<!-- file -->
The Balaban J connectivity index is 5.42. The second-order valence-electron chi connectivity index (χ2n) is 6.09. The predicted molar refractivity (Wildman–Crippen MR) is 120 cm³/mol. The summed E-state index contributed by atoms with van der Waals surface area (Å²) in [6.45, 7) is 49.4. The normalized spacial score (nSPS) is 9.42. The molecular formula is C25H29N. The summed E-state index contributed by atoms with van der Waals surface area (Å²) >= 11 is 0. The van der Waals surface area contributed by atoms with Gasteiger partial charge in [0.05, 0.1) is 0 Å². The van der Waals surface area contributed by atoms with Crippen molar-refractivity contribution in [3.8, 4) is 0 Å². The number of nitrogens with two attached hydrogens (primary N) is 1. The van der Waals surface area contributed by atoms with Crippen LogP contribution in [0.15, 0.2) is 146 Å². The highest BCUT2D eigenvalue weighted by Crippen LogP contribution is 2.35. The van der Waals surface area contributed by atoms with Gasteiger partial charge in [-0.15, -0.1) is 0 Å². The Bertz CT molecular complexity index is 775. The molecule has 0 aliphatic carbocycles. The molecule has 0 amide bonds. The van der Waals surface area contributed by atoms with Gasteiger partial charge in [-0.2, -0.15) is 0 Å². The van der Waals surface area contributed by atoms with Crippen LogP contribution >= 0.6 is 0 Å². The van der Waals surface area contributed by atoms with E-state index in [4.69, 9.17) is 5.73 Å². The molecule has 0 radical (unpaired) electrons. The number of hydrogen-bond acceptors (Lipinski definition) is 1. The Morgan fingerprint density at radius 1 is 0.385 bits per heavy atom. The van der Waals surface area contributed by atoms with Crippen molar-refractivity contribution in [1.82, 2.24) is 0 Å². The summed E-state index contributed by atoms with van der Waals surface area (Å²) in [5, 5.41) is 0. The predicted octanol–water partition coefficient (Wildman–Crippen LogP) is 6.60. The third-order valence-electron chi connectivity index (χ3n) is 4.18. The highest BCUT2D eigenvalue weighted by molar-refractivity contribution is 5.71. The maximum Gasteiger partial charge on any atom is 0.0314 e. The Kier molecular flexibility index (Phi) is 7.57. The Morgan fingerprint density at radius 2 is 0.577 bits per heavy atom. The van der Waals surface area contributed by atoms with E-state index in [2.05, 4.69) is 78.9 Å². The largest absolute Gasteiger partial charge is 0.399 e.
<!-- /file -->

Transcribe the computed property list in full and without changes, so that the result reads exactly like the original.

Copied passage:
The Balaban J connectivity index is 5.42. The second-order valence-electron chi connectivity index (χ2n) is 6.09. The predicted molar refractivity (Wildman–Crippen MR) is 120 cm³/mol. The summed E-state index contributed by atoms with van der Waals surface area (Å²) in [6.45, 7) is 49.4. The normalized spacial score (nSPS) is 9.42. The molecular formula is C25H29N. The summed E-state index contributed by atoms with van der Waals surface area (Å²) >= 11 is 0. The van der Waals surface area contributed by atoms with Gasteiger partial charge in [0.05, 0.1) is 0 Å². The van der Waals surface area contributed by atoms with Crippen molar-refractivity contribution in [3.8, 4) is 0 Å². The number of nitrogens with two attached hydrogens (primary N) is 1. The van der Waals surface area contributed by atoms with Crippen LogP contribution in [0.15, 0.2) is 146 Å². The highest BCUT2D eigenvalue weighted by Crippen LogP contribution is 2.35. The van der Waals surface area contributed by atoms with Gasteiger partial charge in [-0.15, -0.1) is 0 Å². The Bertz CT molecular complexity index is 775. The molecule has 0 aliphatic carbocycles. The molecule has 0 amide bonds. The van der Waals surface area contributed by atoms with Gasteiger partial charge in [-0.2, -0.15) is 0 Å². The van der Waals surface area contributed by atoms with Crippen LogP contribution >= 0.6 is 0 Å². The van der Waals surface area contributed by atoms with E-state index in [4.69, 9.17) is 5.73 Å². The molecule has 0 radical (unpaired) electrons. The number of hydrogen-bond acceptors (Lipinski definition) is 1. The Morgan fingerprint density at radius 1 is 0.385 bits per heavy atom. The van der Waals surface area contributed by atoms with Crippen molar-refractivity contribution in [1.82, 2.24) is 0 Å². The summed E-state index contributed by atoms with van der Waals surface area (Å²) in [5, 5.41) is 0. The predicted octanol–water partition coefficient (Wildman–Crippen LogP) is 6.60. The third-order valence-electron chi connectivity index (χ3n) is 4.18. The highest BCUT2D eigenvalue weighted by molar-refractivity contribution is 5.71. The maximum Gasteiger partial charge on any atom is 0.0314 e. The Kier molecular flexibility index (Phi) is 7.57. The Morgan fingerprint density at radius 2 is 0.577 bits per heavy atom. The van der Waals surface area contributed by atoms with E-state index in [2.05, 4.69) is 78.9 Å². The largest absolute Gasteiger partial charge is 0.399 e.